Budapest, known as the “pearl of the Danube,” is one of the most fascinating cities in Europe. It literally has two sides – Buda and Pest. Once it was scarred by war, and then by forty five years of Soviet occupation, but now this increasingly fashionable destination is in a process of reinvention.
Every summer up to four million tourists visit, attracted by its stunning thermal baths, its magnificent architectural heritage and fascinating history, as well as the competitive prices and low cost of living. Not to mention the unique activities on offer for tourists…
After the years of communism, Budapest now offers a taste of freedom. Reminders of the past are used to entertain young tourists looking for thrills, like the regeneration of the old Jewish ghetto, which offers fashionable bars alongside the abandoned buildings. Tourists can also fire a kalashnikov, pay for a trip in an armoured tank, or on board a missile launcher. They can also visit Memento Park, full of old communist statues of Lenin, Stalin, Marx and Engels.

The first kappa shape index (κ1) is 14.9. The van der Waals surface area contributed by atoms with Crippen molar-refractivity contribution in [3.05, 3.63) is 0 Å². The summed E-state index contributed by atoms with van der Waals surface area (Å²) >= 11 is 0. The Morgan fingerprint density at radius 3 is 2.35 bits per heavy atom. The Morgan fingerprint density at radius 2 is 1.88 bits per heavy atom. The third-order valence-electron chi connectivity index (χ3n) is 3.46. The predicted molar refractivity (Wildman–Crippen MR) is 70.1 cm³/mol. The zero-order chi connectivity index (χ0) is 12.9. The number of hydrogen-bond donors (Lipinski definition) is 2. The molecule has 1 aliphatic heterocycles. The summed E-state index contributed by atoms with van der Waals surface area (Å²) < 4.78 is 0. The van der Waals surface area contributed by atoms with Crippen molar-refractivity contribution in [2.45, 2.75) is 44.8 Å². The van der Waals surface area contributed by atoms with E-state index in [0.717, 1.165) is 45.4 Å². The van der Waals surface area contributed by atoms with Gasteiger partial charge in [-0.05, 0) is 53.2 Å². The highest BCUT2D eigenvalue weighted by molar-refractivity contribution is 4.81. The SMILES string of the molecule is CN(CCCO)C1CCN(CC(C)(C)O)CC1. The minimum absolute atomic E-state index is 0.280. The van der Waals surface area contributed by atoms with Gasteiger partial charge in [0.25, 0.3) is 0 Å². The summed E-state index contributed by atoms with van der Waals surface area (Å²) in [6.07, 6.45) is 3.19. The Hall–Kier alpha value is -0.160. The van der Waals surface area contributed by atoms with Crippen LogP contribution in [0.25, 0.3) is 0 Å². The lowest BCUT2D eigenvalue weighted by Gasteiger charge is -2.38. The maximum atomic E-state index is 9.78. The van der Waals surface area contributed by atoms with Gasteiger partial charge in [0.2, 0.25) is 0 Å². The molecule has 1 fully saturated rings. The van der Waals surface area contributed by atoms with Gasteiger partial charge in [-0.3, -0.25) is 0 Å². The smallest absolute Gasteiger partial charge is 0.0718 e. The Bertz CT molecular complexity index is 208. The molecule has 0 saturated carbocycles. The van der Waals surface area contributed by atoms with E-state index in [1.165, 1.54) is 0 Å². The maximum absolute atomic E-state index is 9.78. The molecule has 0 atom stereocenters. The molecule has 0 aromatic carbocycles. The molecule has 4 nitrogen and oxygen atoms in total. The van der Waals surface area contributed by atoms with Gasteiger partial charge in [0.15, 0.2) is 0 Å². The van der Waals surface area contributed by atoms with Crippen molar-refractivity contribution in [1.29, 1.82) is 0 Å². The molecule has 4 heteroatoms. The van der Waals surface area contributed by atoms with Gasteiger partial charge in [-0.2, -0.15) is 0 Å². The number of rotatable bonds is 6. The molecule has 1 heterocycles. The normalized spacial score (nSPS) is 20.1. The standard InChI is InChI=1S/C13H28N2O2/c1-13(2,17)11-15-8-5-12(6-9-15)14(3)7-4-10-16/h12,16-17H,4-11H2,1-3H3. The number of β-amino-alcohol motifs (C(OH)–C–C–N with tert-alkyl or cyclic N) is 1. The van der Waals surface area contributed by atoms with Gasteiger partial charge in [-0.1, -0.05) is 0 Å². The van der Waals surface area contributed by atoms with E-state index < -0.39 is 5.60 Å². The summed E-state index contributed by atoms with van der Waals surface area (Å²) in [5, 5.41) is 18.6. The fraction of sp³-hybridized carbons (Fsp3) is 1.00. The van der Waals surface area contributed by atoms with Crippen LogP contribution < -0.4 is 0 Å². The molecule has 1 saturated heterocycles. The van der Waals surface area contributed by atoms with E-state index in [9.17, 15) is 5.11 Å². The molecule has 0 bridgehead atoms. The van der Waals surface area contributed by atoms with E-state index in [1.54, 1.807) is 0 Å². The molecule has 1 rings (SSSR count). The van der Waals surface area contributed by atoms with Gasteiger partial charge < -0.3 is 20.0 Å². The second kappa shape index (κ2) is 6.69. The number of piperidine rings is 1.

But not everyone welcomes the arrival of all the tourists. Fed up with their noise stopping them from sleeping, certain locals are fighting to take back control of their neighbourhood. Faced with these young party animals, extreme right militants have declared war, particularly on gay rights, which is a sensitive subject in Hungary. A recent law forbids the “promotion” of homosexuality to children, and this has increased tensions.
Other locals resent being priced out of the local housing market by airbnb rentals and soaring rents.
The re-election of far-right leader Viktor Orban and his Fidesz party represents a real challenge to the rest of Europe. An uncompromising look at Hungary today.More info